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Inside Phuket Prison today, where children share cells with adults

A Dawn Raid on Phuket Prison, and Inside We Find Children: Photo Special

Tuesday, April 30, 2013
PHUKET: Tumbling rain obscures the dawn as we stumble inside Phuket Prison. It's a surprise raid, in search of drugs, mobile telephones and other contraband.

We find one or two surprises. Coming across young children is one, playing with their mothers in a large, overcrowded cell.

There are seven kids in Phuket Prison, and more than 2000 inmates in a facility built to hold 750. We had been told how crowded a dormitory built to hold 300 prisoners can get.

''Get up in the middle of the night to go for a piss,'' our informant said. ''And the space probably will be filled when you get back.''

Having seen the dormitories now, we can swear that it would be true. There is row after row of men dressed only in shorts, shoulder to shoulder, hip to hip.

Near one huge dormitory - which still carries the sign ''Muslim Prayer Room,'' and that may have been what it was once - is the VIP dormitory.

This is where British prisoner Lee Aldhouse spends his nights, in a room for just 30 prisoners, cushy by comparison with the crowded dormitories.

Mr Aldhouse, undergoing trial for murder, won some special conditions when he was extradited from Britain in December.

Dormitory by dormitory, the prisoners are cleared out and carefully searched. Then their belongings are searched.

Phuket's Governor, Maitree Intusut, is leading this raid, saying to prisoners: ''Sorry to wake you up so early'' and being given a guided tour by Phuket Prison Commander Rapin Nichanon with other VIPs in tow, mostly wearing medical masks.

The smell is just as you'd expect. We didn't see any deodorant.

Because it's raining, the prisoners assemble in the mess hall instead of outdoors in the quadrangle.

In the women's section, the search of individuals is carried out by female officers with a slightly more delicate touch, but with gloves on.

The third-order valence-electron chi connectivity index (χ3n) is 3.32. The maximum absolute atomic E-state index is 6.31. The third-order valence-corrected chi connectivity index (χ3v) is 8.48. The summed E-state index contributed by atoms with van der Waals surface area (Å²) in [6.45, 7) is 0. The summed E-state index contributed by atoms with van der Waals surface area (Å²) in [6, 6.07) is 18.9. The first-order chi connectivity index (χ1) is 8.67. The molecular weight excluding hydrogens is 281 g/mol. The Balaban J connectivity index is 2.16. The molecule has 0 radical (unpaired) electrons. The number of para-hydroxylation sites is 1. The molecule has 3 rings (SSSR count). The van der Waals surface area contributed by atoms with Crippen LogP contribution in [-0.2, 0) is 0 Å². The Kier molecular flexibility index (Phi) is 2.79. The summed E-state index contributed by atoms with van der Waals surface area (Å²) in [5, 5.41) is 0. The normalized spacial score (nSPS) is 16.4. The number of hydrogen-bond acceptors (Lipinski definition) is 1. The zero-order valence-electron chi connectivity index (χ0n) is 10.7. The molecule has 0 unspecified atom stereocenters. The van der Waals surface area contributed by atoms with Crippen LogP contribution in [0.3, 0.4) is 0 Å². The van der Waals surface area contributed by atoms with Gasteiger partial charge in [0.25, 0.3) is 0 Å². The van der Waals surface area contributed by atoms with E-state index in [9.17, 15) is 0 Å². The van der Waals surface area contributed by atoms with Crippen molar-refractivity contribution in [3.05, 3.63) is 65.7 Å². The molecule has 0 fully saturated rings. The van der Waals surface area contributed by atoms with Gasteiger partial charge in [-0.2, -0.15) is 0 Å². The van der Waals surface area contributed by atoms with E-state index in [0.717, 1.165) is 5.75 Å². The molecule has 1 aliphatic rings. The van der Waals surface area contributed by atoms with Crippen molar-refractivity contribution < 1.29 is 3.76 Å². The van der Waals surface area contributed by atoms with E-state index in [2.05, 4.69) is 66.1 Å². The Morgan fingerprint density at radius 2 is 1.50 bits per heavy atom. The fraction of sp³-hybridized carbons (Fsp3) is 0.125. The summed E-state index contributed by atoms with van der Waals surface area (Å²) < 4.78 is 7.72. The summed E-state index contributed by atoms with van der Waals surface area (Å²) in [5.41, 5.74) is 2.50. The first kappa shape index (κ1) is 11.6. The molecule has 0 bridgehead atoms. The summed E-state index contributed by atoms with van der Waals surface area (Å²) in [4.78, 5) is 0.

Notes and love letters are found among the bedding and perused.

Through the bars and flywire screening, as one women's dormitory is cleared and searched, we see two children playing in the next dormitory.

It's more than a surprise. It's a bit of a shock. Still, the children play and appear to be healthy.

The governor stops and drops low to quiz a Russian woman, doing a year inside for theft.

For us, the door to the world outside opens after 90 minutes. The rain has stopped and we step through the gate, with relief.

Commander Rapin playfully locks the Governor inside. But like us, he'd rather not stay today, thank you.


Comments have been disabled for this article.


Ed, you left out the most important part of the story. Why are there children, toddlers no less, living in the prison? Is this common in Thailand? Is it part of a program that lets children live with their captive parent as we see in some other countries?

Posted by NomadJoe on April 30, 2013 10:40


Yes, it's common in Thailand and should not come as a shock to anybody that have been living here for a few years. The fact is that it's a right for the mother to bring her child with her when she goes to prison. Granted, in many cases she might not find a relative to care for her child, but in general these children are there because the mother wants to be close to her child.In larger cities there are schools provided as well, don't know if this is the case in Phuket though.